Your neighborhood might be a better car show than you think

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Brandan Gillogly

If you live in a suburb, perhaps your usual route to and from home follow the same prescribed paths. That leaves lots of streets and driveways unseen, unexplored, and ripe for car spotting.

Now that car shows are on hold and there are fewer and fewer justifiable excuses to leave the house and drive to a destination, I’ve taken to walking down each street in a block to see how many interesting cars I’ve missed during busier times. Not only is the exercise a break from the sameness of sitting at home, but it also allows a much more relaxed car-spotting pace. It’s not always wise to slow and gawk at a cool car when you’re driving by. It’s also not easy to snap a photo, as the opportunities come and go so quickly. When you’re just walking down the sidewalk? Why not?

While technically I live within the city limits of Los Angeles, the truth is I’m miles away from downtown. The San Fernando Valley bloomed into gridded neighborhoods in the post-WWII economy. Tens of thousands of single-family homes sprouted up, lots of them with two-car garages tucked into the backyard. Untold automotive treasures are lurking in those garages, but perhaps just as many interesting cars are parked in driveways and on the street—no street sweeping in my neighborhood, thank goodness—making each block a potential treasure trove of vintage sheet metal.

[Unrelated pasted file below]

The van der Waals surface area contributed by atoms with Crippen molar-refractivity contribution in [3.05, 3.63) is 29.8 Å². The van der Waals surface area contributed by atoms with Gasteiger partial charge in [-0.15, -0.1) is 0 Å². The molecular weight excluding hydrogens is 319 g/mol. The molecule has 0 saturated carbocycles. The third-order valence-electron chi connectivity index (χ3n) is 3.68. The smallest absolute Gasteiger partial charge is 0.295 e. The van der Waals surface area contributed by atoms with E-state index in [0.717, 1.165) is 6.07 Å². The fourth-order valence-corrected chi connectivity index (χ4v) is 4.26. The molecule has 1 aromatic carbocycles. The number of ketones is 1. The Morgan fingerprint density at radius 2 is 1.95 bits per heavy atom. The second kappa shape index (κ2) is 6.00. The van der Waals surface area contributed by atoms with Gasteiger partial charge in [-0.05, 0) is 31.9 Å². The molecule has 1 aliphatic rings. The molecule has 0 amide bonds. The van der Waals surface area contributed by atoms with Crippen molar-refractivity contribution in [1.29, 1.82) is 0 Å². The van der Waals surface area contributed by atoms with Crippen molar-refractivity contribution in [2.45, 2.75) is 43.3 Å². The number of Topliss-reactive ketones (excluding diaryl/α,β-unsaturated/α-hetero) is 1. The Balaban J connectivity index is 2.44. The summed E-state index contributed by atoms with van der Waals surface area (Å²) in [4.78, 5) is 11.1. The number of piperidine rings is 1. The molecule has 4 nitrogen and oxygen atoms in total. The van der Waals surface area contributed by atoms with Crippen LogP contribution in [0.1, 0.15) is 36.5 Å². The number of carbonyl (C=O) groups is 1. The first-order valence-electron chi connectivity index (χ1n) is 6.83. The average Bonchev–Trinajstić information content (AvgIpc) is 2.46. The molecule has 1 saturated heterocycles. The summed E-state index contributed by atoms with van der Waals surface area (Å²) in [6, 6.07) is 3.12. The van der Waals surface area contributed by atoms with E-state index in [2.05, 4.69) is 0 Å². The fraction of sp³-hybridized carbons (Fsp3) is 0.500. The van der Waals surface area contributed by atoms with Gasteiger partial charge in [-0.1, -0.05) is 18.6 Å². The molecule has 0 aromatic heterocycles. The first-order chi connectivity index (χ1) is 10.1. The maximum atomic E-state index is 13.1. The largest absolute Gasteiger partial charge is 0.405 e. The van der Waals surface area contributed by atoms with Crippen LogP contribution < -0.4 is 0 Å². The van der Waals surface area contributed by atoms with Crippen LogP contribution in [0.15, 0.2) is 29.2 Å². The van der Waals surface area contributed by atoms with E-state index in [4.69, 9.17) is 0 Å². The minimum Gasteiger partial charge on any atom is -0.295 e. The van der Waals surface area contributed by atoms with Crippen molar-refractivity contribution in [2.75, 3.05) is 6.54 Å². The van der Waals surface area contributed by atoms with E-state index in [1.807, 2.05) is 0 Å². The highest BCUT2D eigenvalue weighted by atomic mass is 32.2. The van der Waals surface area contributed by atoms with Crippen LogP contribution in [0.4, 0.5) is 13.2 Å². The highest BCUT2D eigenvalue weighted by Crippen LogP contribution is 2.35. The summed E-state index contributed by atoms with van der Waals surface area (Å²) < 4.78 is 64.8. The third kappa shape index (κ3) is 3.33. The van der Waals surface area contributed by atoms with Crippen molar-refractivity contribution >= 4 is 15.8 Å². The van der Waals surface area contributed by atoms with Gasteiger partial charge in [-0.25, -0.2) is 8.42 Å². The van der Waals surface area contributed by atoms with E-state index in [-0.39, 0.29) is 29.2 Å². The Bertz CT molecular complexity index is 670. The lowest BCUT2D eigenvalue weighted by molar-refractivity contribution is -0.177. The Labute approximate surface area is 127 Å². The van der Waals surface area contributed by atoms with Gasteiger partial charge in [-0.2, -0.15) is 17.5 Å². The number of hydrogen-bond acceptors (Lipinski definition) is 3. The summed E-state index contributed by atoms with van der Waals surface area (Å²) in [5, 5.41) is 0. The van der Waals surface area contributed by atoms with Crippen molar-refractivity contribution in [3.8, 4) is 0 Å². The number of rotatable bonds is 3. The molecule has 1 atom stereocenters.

Lancia Scorpion Monte Carlo
Brandan Gillogly

Apparently lots of my neighbors are also car fanatics, with a wide variety of interests. I’ve seen massive, boxy American luxury cars, early ’80s Japanese coupes, and a relatively rare Italian import to spice up the more-common-than-you’d-think ’60s American classics.

Here’s a sampling of what I’ve discovered within about a mile of my house. Seen any surprises lately in your neighborhood? Share it below in the comments.



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